Microbeads getting macro attention at Minnesota Capitol

There's a good chance that the face cleanser or soap you're using may be damaging the environment, and you wouldn't even know it. Many of these products contain what's known as microbeads, and researchers say they're polluting our lakes and rivers and turning up in fish.

At the Minnesota Capitol, bills are advancing through the House and Senate to ban microbeads from products sold in Minnesota, especially since research shows the little bits of plastic are ending up in the Great Lakes.

"It's big," said Sen. Roger Reinert (DFL-Duluth). "The turnover is slow and it's cold. These plastics stay suspended in Lake Superior for a long period of time."

A new study by the Minnesota Pollution Control Agency concludes that "a number of chemicals such as PCBs, DDT, dioxin and PAHs can be absorbed by plastic." The report warns that the chemicals could pass up the food chain "into fish and eventually into humans."

"Our position is plastic microbeads are made of plastic, and when plastic is left around in the environment it's trash, and we're against trash," said the MPCA's Greta Gauthier.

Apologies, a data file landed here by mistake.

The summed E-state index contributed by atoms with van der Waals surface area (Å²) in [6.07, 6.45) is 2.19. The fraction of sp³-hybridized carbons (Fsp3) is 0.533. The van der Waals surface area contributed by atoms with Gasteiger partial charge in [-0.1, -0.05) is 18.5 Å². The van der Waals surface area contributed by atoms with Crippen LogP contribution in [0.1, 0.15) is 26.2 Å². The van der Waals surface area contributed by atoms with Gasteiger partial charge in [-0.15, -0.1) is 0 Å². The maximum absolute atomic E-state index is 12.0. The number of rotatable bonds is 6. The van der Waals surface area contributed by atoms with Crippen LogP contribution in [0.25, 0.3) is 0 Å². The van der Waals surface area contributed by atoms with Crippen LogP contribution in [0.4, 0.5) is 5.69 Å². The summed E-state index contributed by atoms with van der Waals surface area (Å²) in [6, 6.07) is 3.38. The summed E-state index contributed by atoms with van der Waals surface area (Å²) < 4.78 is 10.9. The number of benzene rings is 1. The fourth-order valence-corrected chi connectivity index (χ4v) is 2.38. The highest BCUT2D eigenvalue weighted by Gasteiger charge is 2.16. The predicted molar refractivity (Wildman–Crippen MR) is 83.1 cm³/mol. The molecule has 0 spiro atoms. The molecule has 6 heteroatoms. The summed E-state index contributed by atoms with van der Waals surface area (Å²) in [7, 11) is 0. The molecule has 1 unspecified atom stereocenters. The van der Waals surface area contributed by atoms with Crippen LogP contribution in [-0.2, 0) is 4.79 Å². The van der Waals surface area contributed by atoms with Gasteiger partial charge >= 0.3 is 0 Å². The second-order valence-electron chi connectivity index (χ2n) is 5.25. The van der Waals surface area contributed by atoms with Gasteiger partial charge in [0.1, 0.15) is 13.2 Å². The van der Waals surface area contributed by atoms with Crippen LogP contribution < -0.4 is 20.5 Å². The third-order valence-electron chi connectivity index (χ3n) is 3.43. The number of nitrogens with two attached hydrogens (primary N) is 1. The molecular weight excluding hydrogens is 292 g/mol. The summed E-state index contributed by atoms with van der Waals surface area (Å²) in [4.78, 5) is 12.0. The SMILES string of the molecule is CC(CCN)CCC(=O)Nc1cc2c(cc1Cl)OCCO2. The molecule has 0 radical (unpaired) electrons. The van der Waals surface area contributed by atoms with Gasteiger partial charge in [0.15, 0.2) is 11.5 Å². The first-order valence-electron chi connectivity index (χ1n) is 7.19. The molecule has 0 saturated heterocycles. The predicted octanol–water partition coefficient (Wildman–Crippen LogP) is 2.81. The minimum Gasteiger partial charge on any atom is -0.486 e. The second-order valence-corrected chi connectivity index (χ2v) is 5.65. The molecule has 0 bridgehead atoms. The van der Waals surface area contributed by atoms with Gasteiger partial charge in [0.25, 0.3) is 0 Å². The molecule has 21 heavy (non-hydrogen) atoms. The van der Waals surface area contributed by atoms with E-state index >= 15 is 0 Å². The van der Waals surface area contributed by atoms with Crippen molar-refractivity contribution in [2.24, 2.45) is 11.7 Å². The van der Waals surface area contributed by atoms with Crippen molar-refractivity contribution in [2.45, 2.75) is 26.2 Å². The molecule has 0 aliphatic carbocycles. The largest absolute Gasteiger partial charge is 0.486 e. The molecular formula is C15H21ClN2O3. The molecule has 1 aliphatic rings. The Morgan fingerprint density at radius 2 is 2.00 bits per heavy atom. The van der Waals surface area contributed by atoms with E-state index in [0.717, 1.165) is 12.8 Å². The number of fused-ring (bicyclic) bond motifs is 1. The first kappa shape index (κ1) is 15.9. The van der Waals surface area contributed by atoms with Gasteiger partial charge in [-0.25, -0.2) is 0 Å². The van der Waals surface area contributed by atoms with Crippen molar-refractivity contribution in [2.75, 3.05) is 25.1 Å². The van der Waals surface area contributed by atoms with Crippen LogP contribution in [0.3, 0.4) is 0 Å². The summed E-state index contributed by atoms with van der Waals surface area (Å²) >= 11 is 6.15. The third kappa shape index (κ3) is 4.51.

A number of major consumer product brands from L'Oreal to Crest to Johnson & Johnson and Unilever have all pledged to start phasing out microbeads from their lotions and toothpastes. But lawmakers believe legislation needs to back it up.

"We feel just having it in statute not only, one, insures that it will happen but it also, two, says that Minnesota wants to be a leader on this issue," Sen. Reinert said.

So far only Illinois has a law banning the sales and use of products with microbeads, but a number of states and Canadian provinces are looking to pass laws of their own.

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